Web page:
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|Title:||Literature as the core of the reading curriculum: Multiple perspectives|
|Author(s):||Reimer, Kathryn Meyer|
|Doctoral Committee Chair(s):||Pearson, P. David|
|Department / Program:||Education|
|Degree Granting Institution:||University of Illinois at Urbana-Champaign|
|Subject(s):||Education, Language and Literature
Education, Curriculum and Instruction
|Abstract:||The historical development of reading instruction and the recent growth in the quantity of children's literature have intersected in the last twenty years as a result of the contributions of those who study language acquisition, reader response, elementary school classrooms, and instructional practice. Both university researchers and public school teachers have documented the shift toward using more literature as a part of the instructional reading program. There has, however, been little documentation of how reading programs based on children's literature have been put into practice.
This study is of three teachers who used literature as the core of the reading curriculum. The classrooms were observed throughout the 1989-1990 school year. Interviews with students and teachers were triangulated with field notes and classroom documents to categorize patterns which emerged from within and across classrooms. The constant comparative method was used to analyze the data. Each classroom was analyzed for patterns of, reading instructions, the incorporation of children's literature, and student's talk about reading. Similarities and differences among the sites were also recorded, with attention to the implications of the reading instruction as perceived by the students. The study presents the teachers' perceptions, the students' perceptions, and the researcher's perceptions of reading instruction in three contexts.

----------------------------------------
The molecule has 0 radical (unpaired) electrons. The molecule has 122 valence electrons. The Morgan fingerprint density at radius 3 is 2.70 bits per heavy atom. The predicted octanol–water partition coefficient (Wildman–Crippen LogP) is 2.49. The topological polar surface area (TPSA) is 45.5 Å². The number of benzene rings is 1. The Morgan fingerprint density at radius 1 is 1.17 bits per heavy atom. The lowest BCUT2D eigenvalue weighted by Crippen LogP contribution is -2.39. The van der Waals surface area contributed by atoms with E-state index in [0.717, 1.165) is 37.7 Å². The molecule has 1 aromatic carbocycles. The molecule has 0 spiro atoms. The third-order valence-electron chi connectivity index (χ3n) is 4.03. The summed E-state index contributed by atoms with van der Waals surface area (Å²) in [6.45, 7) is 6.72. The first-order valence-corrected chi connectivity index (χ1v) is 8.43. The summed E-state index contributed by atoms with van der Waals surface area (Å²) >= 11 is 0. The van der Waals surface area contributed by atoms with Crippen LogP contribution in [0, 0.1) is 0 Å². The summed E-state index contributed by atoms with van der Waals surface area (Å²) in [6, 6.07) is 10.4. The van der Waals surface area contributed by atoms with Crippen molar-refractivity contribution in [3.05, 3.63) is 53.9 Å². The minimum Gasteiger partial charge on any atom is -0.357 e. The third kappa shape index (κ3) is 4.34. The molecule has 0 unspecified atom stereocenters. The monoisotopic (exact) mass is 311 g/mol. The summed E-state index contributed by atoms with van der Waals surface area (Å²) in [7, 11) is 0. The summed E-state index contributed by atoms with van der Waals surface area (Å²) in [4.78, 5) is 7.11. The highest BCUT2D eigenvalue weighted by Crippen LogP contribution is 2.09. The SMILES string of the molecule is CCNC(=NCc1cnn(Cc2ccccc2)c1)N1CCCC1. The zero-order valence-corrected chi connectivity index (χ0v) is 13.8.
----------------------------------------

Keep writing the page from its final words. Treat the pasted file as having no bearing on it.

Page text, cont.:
While teaching reading through children's literature was common to all three teachers, it was only one of many commonalities. What appeared to be most salient was the role of teacher automony. These teachers differed in their philosophies and methods of use of literature. But in each case their high degree of autonomy allowed them the choice to use literature in their reading instruction. What was similar across all three teachers was the power to choose. Because they had choices and because they were broadly informed, each of them incorporated literature into the reading program in a distinctive way.
|Rights Information:||Copyright 1991 Reimer, Kathryn Meyer|
|Date Available in IDEALS:||2011-05-07|
|Identifier in Online Catalog:||AAI9136711|